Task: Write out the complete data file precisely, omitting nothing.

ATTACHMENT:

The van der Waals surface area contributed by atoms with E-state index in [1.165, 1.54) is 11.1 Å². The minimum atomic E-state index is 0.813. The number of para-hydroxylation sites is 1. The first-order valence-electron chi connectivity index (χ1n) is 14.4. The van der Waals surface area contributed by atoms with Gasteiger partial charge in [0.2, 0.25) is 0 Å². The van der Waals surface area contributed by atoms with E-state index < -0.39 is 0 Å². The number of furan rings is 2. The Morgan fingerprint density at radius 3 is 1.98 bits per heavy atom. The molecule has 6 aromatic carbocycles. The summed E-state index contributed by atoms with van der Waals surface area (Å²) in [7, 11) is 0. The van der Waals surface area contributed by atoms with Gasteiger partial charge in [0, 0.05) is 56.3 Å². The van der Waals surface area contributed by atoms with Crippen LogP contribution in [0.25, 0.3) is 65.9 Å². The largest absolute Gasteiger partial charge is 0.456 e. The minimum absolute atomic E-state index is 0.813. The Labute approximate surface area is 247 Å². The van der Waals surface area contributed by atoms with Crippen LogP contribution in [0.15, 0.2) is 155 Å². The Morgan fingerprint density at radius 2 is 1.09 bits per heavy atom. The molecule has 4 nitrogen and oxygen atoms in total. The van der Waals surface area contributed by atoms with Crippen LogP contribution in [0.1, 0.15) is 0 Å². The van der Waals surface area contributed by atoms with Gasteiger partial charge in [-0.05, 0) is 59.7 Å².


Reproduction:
The van der Waals surface area contributed by atoms with E-state index in [1.165, 1.54) is 11.1 Å². The minimum atomic E-state index is 0.813. The number of para-hydroxylation sites is 1. The first-order valence-electron chi connectivity index (χ1n) is 14.4. The van der Waals surface area contributed by atoms with Gasteiger partial charge in [0.2, 0.25) is 0 Å². The van der Waals surface area contributed by atoms with E-state index < -0.39 is 0 Å². The number of furan rings is 2. The Morgan fingerprint density at radius 3 is 1.98 bits per heavy atom. The molecule has 6 aromatic carbocycles. The summed E-state index contributed by atoms with van der Waals surface area (Å²) in [7, 11) is 0. The van der Waals surface area contributed by atoms with Gasteiger partial charge in [0, 0.05) is 56.3 Å². The van der Waals surface area contributed by atoms with Crippen LogP contribution in [0.25, 0.3) is 65.9 Å². The largest absolute Gasteiger partial charge is 0.456 e. The minimum absolute atomic E-state index is 0.813. The Labute approximate surface area is 247 Å². The van der Waals surface area contributed by atoms with Crippen LogP contribution in [0.15, 0.2) is 155 Å². The Morgan fingerprint density at radius 2 is 1.09 bits per heavy atom. The molecule has 4 nitrogen and oxygen atoms in total. The van der Waals surface area contributed by atoms with Crippen LogP contribution in [0.1, 0.15) is 0 Å². The van der Waals surface area contributed by atoms with Gasteiger partial charge in [-0.05, 0) is 59.7 Å².